Velo-city 2019 discusses policy, tech, infrastructure & cities of the future

Velo-city 2019 has officially closed its doors in Dublin after three days of seminars and discussions on key cycling topics, issues and initiatives.

Under the conference’s main theme, ‘cycling for the ages’, the summit hosted seven plenary sessions, 80 parallel sessions and over 250 speakers.

The conference was divided into six plenaries each focusing on a different key and timely issue. Plenary one focused on ‘The City of the Future’, while plenary two went on to discuss whether policy is catching up with tech development. Plenary three detailed the importance of being happy and healthy, followed by plenary four which explored the journey of infrastructure from the ‘city to the greenways’. Plenary five focused on cycle tourism and Plenary six honed in on the importance of partnership and collaboration, before plenary seven rounded off the conference with a look at the ‘City of Today.’

Policy & tech

The first day of Velo-city Dublin concluded with a discussion asking how can regulations cope with the disruptions caused by the new mobility options that keep suddenly appearing in the transport sector?

Ryan Rzepecki, CEO of Uber’s JUMP, opened the plenary giving an overview of the challenges disruptive mobility options and business models can bring to cities. He was joined by Christophe Nadjdovski, Deputy Mayor of Paris and President of the European Cyclists’ Federation, who said: “Free floating bikes and e-scooters can help shift people from their cars onto more sustainable vehicles, but too often cause a problem of occupation of public space. We need a frame. We need a national regulation.”

Karen Vancluysen, Secretary General of the Polis network, shared this view: “I see a lot of potential but I also see the major challenges in this area. The key is in the dialogue, we need to find new ways of cooperation. Cities are in charge of urban space and need to be empowered by other levels of governance to take the necessary measures to cope with this fast evolving environment.”

The session’s speakers went on to discuss how policy and legislation requires more time than product deployment, and how both local and national governments are struggling to keep up with the pace of new mobility options and technologies.

Infrastructure

Day three of Velo-city 2019 began with a plenary on ‘Infrastructure from the City to Greenways’ which was kicked off by Burkhard Stork, Executive Director of the German Cyclists’ Association ADFC who stated: “Infrastructure is the backbone of cycling development” and proceeded to discuss the popularity of vehicular cycling.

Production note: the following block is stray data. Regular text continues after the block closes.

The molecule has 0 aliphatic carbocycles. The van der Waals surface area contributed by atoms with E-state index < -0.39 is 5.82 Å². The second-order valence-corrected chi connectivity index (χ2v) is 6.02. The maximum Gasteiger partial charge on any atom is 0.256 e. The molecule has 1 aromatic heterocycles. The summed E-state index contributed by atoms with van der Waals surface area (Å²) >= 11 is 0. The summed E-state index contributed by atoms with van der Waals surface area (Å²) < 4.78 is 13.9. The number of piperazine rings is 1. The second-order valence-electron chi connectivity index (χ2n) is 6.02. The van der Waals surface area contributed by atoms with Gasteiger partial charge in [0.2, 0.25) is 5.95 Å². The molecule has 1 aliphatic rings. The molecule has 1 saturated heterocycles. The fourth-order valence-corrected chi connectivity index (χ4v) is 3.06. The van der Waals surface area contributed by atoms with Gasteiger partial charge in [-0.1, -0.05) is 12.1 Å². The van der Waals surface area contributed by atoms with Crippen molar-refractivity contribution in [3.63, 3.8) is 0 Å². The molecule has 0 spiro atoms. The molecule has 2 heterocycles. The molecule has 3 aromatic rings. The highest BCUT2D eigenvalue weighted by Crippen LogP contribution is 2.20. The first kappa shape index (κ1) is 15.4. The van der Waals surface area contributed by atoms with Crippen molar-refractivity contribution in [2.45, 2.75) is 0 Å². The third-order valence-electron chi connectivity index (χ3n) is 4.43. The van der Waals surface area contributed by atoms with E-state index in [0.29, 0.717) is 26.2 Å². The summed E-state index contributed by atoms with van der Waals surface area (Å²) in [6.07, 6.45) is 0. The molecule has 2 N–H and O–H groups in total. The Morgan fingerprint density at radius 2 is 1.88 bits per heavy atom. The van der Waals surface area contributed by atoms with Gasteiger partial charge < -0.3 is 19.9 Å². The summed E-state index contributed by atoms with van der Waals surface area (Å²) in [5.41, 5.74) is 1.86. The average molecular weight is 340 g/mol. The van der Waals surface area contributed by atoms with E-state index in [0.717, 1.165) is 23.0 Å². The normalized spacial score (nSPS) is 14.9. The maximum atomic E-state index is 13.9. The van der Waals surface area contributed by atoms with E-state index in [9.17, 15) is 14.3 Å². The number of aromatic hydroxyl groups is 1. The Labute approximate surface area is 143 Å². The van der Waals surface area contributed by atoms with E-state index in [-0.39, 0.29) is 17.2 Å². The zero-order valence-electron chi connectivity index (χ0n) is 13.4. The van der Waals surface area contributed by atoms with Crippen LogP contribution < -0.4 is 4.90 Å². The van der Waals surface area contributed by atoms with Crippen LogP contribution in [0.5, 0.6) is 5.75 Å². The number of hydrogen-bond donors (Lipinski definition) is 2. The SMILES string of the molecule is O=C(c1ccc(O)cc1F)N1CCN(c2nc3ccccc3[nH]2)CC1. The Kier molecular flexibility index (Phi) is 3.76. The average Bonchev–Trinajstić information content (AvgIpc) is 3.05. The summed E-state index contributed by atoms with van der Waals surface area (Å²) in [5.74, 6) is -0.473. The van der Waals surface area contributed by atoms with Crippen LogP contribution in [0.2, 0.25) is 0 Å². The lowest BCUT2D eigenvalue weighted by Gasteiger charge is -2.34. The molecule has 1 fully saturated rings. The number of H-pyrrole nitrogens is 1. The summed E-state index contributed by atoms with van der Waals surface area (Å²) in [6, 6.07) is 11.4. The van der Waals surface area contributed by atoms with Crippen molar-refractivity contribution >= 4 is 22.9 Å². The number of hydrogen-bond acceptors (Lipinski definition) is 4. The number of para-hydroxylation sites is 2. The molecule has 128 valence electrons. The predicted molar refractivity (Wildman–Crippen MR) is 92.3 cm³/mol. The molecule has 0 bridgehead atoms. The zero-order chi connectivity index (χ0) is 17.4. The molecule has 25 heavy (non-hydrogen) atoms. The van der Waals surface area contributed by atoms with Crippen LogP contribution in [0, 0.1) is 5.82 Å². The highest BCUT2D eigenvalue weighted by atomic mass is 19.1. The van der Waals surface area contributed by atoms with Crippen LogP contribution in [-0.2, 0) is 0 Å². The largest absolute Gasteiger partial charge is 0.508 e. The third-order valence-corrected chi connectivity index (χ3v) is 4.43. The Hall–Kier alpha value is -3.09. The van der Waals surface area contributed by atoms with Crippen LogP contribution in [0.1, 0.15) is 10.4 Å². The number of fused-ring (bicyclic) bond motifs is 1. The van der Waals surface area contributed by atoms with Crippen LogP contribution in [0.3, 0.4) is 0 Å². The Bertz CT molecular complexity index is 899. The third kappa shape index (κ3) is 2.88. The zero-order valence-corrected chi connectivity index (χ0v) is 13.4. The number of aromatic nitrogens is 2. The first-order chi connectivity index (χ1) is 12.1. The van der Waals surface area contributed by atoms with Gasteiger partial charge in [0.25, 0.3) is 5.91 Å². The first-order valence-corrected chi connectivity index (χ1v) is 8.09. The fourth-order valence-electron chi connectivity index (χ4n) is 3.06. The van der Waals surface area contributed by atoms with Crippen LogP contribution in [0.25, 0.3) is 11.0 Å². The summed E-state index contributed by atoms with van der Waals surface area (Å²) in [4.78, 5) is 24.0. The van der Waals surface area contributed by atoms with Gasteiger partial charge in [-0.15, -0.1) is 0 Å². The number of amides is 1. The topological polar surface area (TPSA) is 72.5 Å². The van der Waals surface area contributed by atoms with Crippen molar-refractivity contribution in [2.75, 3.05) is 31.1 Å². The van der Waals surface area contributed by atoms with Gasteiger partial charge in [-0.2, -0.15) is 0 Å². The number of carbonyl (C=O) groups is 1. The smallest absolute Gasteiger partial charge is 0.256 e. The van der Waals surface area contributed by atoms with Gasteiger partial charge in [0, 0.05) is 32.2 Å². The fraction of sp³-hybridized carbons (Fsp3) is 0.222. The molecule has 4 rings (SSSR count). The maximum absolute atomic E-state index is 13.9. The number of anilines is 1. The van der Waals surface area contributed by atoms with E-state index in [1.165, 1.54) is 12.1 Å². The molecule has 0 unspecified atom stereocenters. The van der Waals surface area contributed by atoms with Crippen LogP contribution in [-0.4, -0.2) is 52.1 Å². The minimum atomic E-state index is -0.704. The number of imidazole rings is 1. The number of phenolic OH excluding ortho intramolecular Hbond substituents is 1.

Xavier Brice,  Sustrans CEO, presented the work the organisation has been doing in the UK on Paths for Everyone, and echoed the previous speakers in saying that the narrative of vehicular cycling favours risk-prone cyclists.

Dr Jennifer Dill, a Professor of Urban Studies and Planning at Portland State University, made the case for comfortable bicycle infrastructure: “To increase cycling for transport we have to build protected bike lanes and bike boulevards” and noted that “bike infrastructure in an unsupportive environment will not work.”

Selected results of the CHIPS project were also presented in a dedicated seminar at the conference. The CHIPS project (Cycle Highways Innovation for smarter People, transport and Spatial planning) has been three years of knowledge sharing and research between partners from Belgium, the Netherlands, Germany, Denmark and the UK.

The results included tips on branding, an investigation into cyclists’ positioning in relation to road markings, and feedback on infrastructure developments in the form of video footage, interviews and physical measurements such as heart rate and skin conductivity to determine stress.

Cities of the future

The final session of Velo-city 2019 looked at the ‘city of today and how it should evolve into the future of tomorrow.’

Raluca Fiser, Vice President of ECF and President of the World Cycling Alliance, said: “We have to prioritise living in the city, not driving. It’s not about how many vehicles we have, it’s about what kind of human environments we want to build and live in. We are moving in the right direction, we cannot afford to lose this momentum.”

This view was echoed by Janez Koželj, Deputy Mayor of the City of Ljubljana and host of Velo-city 2020, who spoke about the big changes he believes will happen in the future: “I am an activist of sharing. I want to see cities where we share space, vehicles, buildings. Ljubljana is transforming to adapt to this model and create multi-purpose spaces for cohabitation.”

The Lord Mayor of Dublin handed over the Velo-city bike-baton to Koželj, ending the 2019 conference. The next edition of Velo-city will take place in Ljubljana in 2020.

 

Hayley Everett

Multimedia Reporter

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